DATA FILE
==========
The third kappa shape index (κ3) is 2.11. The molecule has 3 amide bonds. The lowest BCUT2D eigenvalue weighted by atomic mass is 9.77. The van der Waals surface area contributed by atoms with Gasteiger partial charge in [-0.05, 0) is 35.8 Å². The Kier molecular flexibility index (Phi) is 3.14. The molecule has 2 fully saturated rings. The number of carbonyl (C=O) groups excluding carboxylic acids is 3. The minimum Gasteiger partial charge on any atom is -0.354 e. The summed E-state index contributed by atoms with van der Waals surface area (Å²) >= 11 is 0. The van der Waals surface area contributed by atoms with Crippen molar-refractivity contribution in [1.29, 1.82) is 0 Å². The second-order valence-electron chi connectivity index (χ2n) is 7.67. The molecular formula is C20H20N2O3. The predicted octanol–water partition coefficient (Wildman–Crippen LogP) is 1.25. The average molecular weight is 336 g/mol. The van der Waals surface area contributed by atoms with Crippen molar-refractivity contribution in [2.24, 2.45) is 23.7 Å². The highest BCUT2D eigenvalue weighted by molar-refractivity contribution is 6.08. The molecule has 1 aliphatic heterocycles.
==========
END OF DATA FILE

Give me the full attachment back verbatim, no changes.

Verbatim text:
The third kappa shape index (κ3) is 2.11. The molecule has 3 amide bonds. The lowest BCUT2D eigenvalue weighted by atomic mass is 9.77. The van der Waals surface area contributed by atoms with Gasteiger partial charge in [-0.05, 0) is 35.8 Å². The Kier molecular flexibility index (Phi) is 3.14. The molecule has 2 fully saturated rings. The number of carbonyl (C=O) groups excluding carboxylic acids is 3. The minimum Gasteiger partial charge on any atom is -0.354 e. The summed E-state index contributed by atoms with van der Waals surface area (Å²) >= 11 is 0. The van der Waals surface area contributed by atoms with Crippen molar-refractivity contribution in [1.29, 1.82) is 0 Å². The second-order valence-electron chi connectivity index (χ2n) is 7.67. The molecular formula is C20H20N2O3. The predicted octanol–water partition coefficient (Wildman–Crippen LogP) is 1.25. The average molecular weight is 336 g/mol. The van der Waals surface area contributed by atoms with Crippen molar-refractivity contribution in [2.24, 2.45) is 23.7 Å². The highest BCUT2D eigenvalue weighted by molar-refractivity contribution is 6.08. The molecule has 1 aliphatic heterocycles.